4. Does my equity meet the requirements for QSBS tax advantages?

  5. How can I prepare for federal gift and estate taxes?

  6. What are the differences between RSUs vs. RSAs?

equity compensation tax overview

Different types of equity compensation

1. Stock options: ISOs and NSOs

There are two types of stock options: ISOs (incentive stock options) and NSOs (non-qualified stock options). 


Incentive stock options are only available to employees and offer potential tax benefits (like not having to pay taxes when exercised unless the AMT is triggered). 

→ Learn more about ISOs and how they’re taxed


Non-qualified stock options can be issued to employees or non-employees, including consultants or contractors. NSO holders will owe income taxes when they exercise their options. 

→ Learn more about NSOs and how they’re taxed

2. Restricted stock units (RSUs) and restricted stock awards (RSAs)

Unlike with stock options, which must be exercised first, with RSAs and RSUs, you’re the legal owner of the shares when they’re issued to you. The question of when you receive those shares depends on if you have RSUs or RSAs. 

With RSAs, you own the shares when you accept your grant and meet any purchase price requirements, but they’re still subject to vesting conditions. If you file an 83(b) election within 30 days of receiving your grant, you can start the holding clock on all your shares on your grant date vs. waiting for the vest date.

With RSUs, you get the right to acquire shares of common stock if certain conditions are met—often a vesting schedule and/or a liquidity event for the company. You generally don’t have to pay anything to acquire these shares, besides taxes. But, the FMV of your vested RSUs will be treated as compensation.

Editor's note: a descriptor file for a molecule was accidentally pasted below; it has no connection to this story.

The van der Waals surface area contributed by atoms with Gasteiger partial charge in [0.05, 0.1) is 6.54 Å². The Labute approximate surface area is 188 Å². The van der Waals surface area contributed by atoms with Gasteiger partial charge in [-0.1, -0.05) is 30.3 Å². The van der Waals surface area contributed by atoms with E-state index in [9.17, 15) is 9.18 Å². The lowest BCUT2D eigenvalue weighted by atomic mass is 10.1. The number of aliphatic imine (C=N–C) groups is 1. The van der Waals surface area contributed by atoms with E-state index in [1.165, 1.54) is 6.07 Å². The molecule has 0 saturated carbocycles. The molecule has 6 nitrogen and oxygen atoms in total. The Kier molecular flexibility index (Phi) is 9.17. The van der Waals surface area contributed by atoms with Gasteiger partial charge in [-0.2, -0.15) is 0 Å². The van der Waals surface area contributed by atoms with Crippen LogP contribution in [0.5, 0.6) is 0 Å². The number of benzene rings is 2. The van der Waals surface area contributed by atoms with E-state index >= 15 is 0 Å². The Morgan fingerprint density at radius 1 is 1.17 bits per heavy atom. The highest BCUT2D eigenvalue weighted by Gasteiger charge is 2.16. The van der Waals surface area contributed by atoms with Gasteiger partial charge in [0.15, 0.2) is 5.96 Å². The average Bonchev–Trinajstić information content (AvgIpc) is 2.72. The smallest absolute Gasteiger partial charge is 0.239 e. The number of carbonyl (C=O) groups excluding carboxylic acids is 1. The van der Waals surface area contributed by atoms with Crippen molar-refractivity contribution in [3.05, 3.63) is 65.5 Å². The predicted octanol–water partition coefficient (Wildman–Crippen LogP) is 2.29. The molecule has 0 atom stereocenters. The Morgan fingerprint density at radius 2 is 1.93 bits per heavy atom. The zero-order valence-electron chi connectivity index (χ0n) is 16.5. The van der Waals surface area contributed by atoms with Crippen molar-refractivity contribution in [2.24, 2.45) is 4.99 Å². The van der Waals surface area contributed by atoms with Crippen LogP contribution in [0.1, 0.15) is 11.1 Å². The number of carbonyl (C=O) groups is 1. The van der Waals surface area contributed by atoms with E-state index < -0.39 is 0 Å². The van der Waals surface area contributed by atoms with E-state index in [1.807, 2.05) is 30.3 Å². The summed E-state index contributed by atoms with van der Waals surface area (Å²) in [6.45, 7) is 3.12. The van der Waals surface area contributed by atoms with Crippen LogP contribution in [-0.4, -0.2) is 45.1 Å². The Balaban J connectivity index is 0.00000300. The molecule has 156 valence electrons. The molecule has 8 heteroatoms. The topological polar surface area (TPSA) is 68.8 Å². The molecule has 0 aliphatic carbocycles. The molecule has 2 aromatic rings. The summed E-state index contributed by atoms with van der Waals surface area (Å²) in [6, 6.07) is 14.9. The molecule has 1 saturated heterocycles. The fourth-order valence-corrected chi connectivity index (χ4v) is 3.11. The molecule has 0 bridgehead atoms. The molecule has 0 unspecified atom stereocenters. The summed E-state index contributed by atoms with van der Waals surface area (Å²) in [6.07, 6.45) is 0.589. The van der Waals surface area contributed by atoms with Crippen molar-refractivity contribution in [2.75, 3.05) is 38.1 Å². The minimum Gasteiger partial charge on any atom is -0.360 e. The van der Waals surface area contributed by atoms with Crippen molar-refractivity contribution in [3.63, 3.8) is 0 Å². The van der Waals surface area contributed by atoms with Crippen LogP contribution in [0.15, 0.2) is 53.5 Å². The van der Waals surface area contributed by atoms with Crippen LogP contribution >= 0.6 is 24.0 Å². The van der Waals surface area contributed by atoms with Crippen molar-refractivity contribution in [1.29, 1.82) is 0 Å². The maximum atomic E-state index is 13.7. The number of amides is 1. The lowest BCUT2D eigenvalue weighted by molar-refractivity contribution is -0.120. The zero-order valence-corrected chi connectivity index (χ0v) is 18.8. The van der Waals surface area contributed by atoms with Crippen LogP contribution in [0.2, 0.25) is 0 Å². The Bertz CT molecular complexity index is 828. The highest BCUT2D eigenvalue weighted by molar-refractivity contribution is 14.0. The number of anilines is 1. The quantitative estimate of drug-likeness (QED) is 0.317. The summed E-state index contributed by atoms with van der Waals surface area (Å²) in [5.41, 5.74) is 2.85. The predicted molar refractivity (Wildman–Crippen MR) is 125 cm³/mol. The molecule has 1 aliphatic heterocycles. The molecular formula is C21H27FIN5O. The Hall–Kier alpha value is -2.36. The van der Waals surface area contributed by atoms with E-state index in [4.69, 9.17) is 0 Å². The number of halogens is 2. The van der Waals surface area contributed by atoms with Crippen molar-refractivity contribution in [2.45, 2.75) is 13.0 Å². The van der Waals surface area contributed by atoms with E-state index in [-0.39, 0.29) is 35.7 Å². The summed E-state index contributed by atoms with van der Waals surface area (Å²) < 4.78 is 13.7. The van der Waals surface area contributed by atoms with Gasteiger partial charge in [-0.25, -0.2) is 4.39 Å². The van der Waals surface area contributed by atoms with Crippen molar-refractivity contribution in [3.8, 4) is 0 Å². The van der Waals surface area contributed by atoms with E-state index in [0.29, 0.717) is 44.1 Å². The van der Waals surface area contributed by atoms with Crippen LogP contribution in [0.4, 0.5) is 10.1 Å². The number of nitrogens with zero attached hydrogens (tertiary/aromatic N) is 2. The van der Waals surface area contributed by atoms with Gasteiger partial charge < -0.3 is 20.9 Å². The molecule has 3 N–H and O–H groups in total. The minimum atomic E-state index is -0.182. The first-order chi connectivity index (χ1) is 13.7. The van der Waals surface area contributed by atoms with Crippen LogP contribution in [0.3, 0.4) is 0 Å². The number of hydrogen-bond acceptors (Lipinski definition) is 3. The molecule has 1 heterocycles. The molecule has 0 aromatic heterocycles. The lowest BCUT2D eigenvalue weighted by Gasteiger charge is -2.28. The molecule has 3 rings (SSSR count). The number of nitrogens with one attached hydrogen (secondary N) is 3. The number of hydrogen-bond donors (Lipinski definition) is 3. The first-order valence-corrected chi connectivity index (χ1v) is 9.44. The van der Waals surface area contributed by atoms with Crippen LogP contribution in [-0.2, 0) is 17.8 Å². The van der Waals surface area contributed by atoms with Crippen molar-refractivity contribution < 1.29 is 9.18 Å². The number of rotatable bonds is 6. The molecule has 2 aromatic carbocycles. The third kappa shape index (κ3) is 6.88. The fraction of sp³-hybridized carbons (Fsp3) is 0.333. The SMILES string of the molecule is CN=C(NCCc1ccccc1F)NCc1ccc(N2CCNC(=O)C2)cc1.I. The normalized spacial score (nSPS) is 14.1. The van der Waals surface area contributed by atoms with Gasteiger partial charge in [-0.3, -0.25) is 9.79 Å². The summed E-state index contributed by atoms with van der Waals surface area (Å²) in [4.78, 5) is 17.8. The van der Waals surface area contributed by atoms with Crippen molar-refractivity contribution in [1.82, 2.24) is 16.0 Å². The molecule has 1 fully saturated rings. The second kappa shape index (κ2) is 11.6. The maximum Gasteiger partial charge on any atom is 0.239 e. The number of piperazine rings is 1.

3. Equity incentive plans for LLCs

Equity compensation for limited liability companies (LLC) is different from what corporations can offer. The biggest differences between equity compensation options for these types of entities include taxation, voting rights, and employee status. 

Download our guide to LLC equity compensation

Phantom equity

Similar to a bonus, phantom equity or phantom stock gives holders a cash payout when the company is acquired or goes public, or a share of annual profits when the company reaches a milestone, such as revenue or profit goals. Phantom stock unit payouts are taxable to the LLC member at ordinary income tax rates, which is generally higher than long-term capital gains rates. 

Profits Interest Units (PIUs)

Profits interest units are the most common type of equity offered by LLCs. PIUs offer members a share in the future profits and growth of the company, rather than immediate equity. PIU recipients are owners on the date of the grant. This form of equity compensation is particularly effective in aligning member interests with the long-term success of the LLC. 

→ Learn more about LLC taxation

4. Employee stock purchase plans (ESPPs)

ESPPs enable employees at public companies to buy company shares often at a discount, through post-tax payroll deductions over a specific offering period. 

Build a sustainable equity compensation strategy with Carta Total Compensation 

Carta Total Compensation has the largest set of private company equity data and uses machine learning technology to ensure compensation benchmarks reflect market changes. Easily sort salary and equity benchmarks by peer group, industry, role, location, and more so you can make fair and competitive compensation packages that help you win and retain top talent. You can learn more about Carta Total Compensation here

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Josh Steinfeld
Josh Steinfeld leads product strategy for Carta Total Compensation. Josh has been a compensation professional for the last 20 years, most recently leading compensation at Google for YouTube and Google’s corporate functions.